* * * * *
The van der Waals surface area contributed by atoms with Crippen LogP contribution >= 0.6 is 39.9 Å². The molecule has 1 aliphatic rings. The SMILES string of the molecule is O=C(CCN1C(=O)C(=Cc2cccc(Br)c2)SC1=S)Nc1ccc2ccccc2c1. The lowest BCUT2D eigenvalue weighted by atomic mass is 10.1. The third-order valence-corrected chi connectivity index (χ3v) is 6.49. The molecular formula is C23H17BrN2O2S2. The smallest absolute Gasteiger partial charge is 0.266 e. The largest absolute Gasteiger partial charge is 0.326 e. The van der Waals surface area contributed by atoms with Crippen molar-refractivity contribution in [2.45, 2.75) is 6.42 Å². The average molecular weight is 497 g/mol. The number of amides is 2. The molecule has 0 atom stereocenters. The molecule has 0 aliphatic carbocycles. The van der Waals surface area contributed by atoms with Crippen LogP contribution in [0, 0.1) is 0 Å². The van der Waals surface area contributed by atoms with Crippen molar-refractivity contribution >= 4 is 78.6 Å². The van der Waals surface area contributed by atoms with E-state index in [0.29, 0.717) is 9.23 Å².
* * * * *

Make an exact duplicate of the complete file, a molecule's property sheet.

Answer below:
The van der Waals surface area contributed by atoms with Crippen LogP contribution >= 0.6 is 39.9 Å². The molecule has 1 aliphatic rings. The SMILES string of the molecule is O=C(CCN1C(=O)C(=Cc2cccc(Br)c2)SC1=S)Nc1ccc2ccccc2c1. The lowest BCUT2D eigenvalue weighted by atomic mass is 10.1. The third-order valence-corrected chi connectivity index (χ3v) is 6.49. The molecular formula is C23H17BrN2O2S2. The smallest absolute Gasteiger partial charge is 0.266 e. The largest absolute Gasteiger partial charge is 0.326 e. The van der Waals surface area contributed by atoms with Crippen molar-refractivity contribution in [2.45, 2.75) is 6.42 Å². The average molecular weight is 497 g/mol. The number of amides is 2. The molecule has 0 atom stereocenters. The molecule has 0 aliphatic carbocycles. The van der Waals surface area contributed by atoms with Crippen LogP contribution in [0, 0.1) is 0 Å². The van der Waals surface area contributed by atoms with Crippen molar-refractivity contribution >= 4 is 78.6 Å². The van der Waals surface area contributed by atoms with E-state index in [0.29, 0.717) is 9.23 Å².